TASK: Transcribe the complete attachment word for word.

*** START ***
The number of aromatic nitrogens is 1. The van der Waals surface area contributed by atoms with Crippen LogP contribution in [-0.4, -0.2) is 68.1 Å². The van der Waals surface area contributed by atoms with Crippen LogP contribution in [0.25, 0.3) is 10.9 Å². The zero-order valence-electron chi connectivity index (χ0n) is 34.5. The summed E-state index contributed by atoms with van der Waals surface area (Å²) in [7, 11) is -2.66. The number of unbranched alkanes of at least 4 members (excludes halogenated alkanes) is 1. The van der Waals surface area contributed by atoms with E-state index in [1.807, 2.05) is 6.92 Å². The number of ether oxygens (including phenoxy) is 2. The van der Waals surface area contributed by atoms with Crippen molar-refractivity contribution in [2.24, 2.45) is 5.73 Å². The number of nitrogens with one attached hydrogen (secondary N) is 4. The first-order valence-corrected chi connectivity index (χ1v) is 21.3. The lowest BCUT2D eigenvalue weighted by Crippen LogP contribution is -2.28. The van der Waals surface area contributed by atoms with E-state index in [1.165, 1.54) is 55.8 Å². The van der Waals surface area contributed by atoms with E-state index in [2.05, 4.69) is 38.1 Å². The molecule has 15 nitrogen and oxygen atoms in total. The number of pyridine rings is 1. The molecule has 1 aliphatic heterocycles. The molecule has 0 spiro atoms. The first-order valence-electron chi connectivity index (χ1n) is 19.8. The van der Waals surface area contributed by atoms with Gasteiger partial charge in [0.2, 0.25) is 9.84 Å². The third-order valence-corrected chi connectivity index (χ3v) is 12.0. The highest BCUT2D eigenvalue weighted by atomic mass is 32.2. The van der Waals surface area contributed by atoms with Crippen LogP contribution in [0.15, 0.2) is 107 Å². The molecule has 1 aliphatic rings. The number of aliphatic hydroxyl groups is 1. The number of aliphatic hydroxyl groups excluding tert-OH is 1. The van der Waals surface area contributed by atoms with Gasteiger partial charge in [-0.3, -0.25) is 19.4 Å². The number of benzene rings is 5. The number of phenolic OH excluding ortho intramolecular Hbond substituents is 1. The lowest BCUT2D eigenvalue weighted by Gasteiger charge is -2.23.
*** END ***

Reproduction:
The number of aromatic nitrogens is 1. The van der Waals surface area contributed by atoms with Crippen LogP contribution in [-0.4, -0.2) is 68.1 Å². The van der Waals surface area contributed by atoms with Crippen LogP contribution in [0.25, 0.3) is 10.9 Å². The zero-order valence-electron chi connectivity index (χ0n) is 34.5. The summed E-state index contributed by atoms with van der Waals surface area (Å²) in [7, 11) is -2.66. The number of unbranched alkanes of at least 4 members (excludes halogenated alkanes) is 1. The van der Waals surface area contributed by atoms with E-state index in [1.807, 2.05) is 6.92 Å². The number of ether oxygens (including phenoxy) is 2. The van der Waals surface area contributed by atoms with Crippen molar-refractivity contribution in [2.24, 2.45) is 5.73 Å². The number of nitrogens with one attached hydrogen (secondary N) is 4. The first-order valence-corrected chi connectivity index (χ1v) is 21.3. The lowest BCUT2D eigenvalue weighted by Crippen LogP contribution is -2.28. The van der Waals surface area contributed by atoms with E-state index in [1.165, 1.54) is 55.8 Å². The van der Waals surface area contributed by atoms with E-state index in [2.05, 4.69) is 38.1 Å². The molecule has 15 nitrogen and oxygen atoms in total. The number of pyridine rings is 1. The molecule has 1 aliphatic heterocycles. The molecule has 0 spiro atoms. The first-order valence-electron chi connectivity index (χ1n) is 19.8. The van der Waals surface area contributed by atoms with Gasteiger partial charge in [0.2, 0.25) is 9.84 Å². The third-order valence-corrected chi connectivity index (χ3v) is 12.0. The highest BCUT2D eigenvalue weighted by atomic mass is 32.2. The van der Waals surface area contributed by atoms with Crippen LogP contribution in [0.15, 0.2) is 107 Å². The molecule has 1 aliphatic rings. The number of aliphatic hydroxyl groups is 1. The number of aliphatic hydroxyl groups excluding tert-OH is 1. The van der Waals surface area contributed by atoms with Gasteiger partial charge in [-0.3, -0.25) is 19.4 Å². The number of benzene rings is 5. The number of phenolic OH excluding ortho intramolecular Hbond substituents is 1. The lowest BCUT2D eigenvalue weighted by Gasteiger charge is -2.23.